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THE RAMPART VERDICTS

L.A. Will Feel Ripple Effect of Corruption Case for Years

Reform: Prosecutors are expected to pursue more criminal charges against officers following Wednesday's verdict. Some say numerous civil lawsuits could threaten the city's financial well-being.

November 16, 2000|MATT LAIT and TINA DAUNT | TIMES STAFF WRITER

The guilty verdicts against three Los Angeles police officers carry immediate and potentially profound ramifications that transcend the men convicted Wednesday of framing gang members.

The verdicts breathe new life into a 14-month-old investigation that, at times, has run aground. They probably will embolden prosecutors to bring cases that they might otherwise have shied away from. And they have given police officers suspected of wrongdoing new incentives to cut deals.

"There could be a race to be the first one in the door," said attorney Ira Salzman, who represents some officers implicated in the corruption scandal. "I firmly believe this will energize prosecutors, both state and federal, and they'll be looking to roll somebody."

The verdicts also deliver a measure of vindication for Dist. Atty. Gil Garcetti, who has been criticized for his handling of the case and was overwhelmingly defeated in his bid for a third term. At the same time, the credibility of former Rampart Division Officer Rafael Perez--who provided the blueprint for the prosecutions--has been bolstered. Defense attorneys repeatedly have said that he falsely sacrificed good officers in exchange for a lighter sentence.

As for city officials, they greeted the verdicts with mixed emotions. Had the officers been found not guilty, city lawyers may have had a better chance of defending the city against nearly 100 lawsuits alleging police abuse. Now, they are braced for the worst.

"It isn't a good day for the city of Los Angeles and more specific, the Los Angeles Police Department," said City Councilman Mark Ridley-Thomas. "Justice is not always pleasant. But it does fuel the need for reform."

In Future Cases, Police May Plea-Bargain

Sources said Wednesday that investigators currently are considering charges in connection with at least two on-duty incidents--unrelated to each other--involving multiple LAPD officers. The U.S. attorney and the FBI, meanwhile, expect that they will have criminal cases against LAPD officers ready to go to court by next year, a source familiar with the investigation said.

In light of the convictions, some officers who are charged in future cases may be forced to consider plea bargains rather than risking conviction. Police Chief Bernard C. Parks long has argued that the best way to push ahead with the police corruption probe is to bring some officers to trial and force them to choose between cooperating or facing time in jail.

Lawrence J. Hanna, a lawyer who represents four officers implicated in the scandal, said he doubted police would turn on each other in the criminal cases. But he predicted that prosecutors will step up their efforts in light of Wednesday's convictions.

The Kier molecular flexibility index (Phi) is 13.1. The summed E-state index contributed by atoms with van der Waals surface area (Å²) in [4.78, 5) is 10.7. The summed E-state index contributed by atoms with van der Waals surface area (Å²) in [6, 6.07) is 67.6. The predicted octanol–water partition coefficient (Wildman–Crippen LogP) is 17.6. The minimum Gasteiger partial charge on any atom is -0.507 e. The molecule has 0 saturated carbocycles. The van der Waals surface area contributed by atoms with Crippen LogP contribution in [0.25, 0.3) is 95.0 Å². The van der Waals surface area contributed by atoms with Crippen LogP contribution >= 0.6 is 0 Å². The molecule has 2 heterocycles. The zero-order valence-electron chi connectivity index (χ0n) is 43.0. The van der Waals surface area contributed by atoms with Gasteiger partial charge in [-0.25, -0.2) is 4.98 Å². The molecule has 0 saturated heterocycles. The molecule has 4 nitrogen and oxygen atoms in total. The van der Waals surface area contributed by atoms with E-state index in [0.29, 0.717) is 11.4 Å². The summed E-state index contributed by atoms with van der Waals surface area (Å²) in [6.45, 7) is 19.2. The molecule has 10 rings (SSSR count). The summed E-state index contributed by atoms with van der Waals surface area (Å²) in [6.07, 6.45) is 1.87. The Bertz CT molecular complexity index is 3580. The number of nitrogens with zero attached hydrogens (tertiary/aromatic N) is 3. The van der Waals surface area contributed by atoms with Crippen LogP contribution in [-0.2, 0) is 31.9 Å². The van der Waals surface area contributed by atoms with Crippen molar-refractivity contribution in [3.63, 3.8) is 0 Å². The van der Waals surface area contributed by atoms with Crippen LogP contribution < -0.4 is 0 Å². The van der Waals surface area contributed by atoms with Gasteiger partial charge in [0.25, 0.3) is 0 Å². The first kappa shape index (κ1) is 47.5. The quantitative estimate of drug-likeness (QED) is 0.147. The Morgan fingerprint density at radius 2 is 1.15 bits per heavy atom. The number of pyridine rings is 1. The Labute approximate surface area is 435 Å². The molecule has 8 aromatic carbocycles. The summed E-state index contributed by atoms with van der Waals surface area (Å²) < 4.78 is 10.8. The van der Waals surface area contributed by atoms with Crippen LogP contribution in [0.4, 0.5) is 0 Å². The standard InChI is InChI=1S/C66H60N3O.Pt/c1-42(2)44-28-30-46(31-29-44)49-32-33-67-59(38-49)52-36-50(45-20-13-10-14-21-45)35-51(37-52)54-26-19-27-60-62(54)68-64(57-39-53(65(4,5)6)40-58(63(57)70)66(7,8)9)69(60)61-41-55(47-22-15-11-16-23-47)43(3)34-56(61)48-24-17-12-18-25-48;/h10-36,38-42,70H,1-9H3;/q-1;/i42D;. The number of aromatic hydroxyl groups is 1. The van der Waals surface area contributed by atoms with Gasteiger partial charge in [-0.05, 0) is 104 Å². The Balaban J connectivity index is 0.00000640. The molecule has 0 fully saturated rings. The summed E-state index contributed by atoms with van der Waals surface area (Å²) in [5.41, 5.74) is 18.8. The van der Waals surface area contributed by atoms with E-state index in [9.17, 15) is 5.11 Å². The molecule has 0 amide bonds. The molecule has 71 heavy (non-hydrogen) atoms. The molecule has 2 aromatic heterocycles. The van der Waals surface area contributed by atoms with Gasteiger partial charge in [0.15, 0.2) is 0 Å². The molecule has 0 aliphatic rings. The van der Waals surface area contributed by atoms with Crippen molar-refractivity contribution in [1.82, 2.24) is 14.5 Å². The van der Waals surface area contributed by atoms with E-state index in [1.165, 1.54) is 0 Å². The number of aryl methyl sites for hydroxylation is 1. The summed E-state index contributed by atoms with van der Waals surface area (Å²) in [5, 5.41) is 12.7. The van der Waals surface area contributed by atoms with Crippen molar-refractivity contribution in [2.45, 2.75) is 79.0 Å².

"Now that they have tasted blood, they probably will come after other officers," Hanna said. "I hope that they don't. The evidence is so weak that, in the interest of justice, these should never be brought forward."

The spectacle of the city embroiled in controversy over its police force is hardly a new one for Los Angeles.

Since the 1991 beating of Rodney G. King, Los Angeles has paid the price for a department often distrusted by the public. Police morale has suffered, city taxpayers have been burdened and the judicial system as a whole occasionally has groaned from the effects of a public that lacks faith in its police to tell the truth.

Indeed, the 1995 acquittal of O.J. Simpson--whose defense relied largely on the argument that police bungled or even deliberately compromised evidence--vividly demonstrated how far public confidence in the LAPD had slid.

The Simpson case--and particularly the inflammatory tape-recorded comments of former LAPD Det. Mark Fuhrman about racism and criminal acts by police--helped draw the attention of the Justice Department to possible civil rights violations by LAPD officers. That followed the King beating and the public revulsion it triggered.

On Wednesday, the verdicts in the first Rampart-related corruption case to go to trial gave one particularly foreboding sign: In some eyes at least, police today enjoy little more credibility than the gang members who testified during the nearly monthlong trial. The verdicts also show the importance of the continuing investigations, which are proceeding on several fronts.

Federal and local authorities are trying to assess possible criminal prosecutions. The U.S. Justice Department has just resolved its "pattern or practice" case against the city and the LAPD by striking a comprehensive reform document in the form of a consent decree agreed to by the city and the federal government.

It is the criminal investigation that sits at the center of those various investigations, threatening to put more police in jail and ratcheting up the pressure on any officer facing possible charges.

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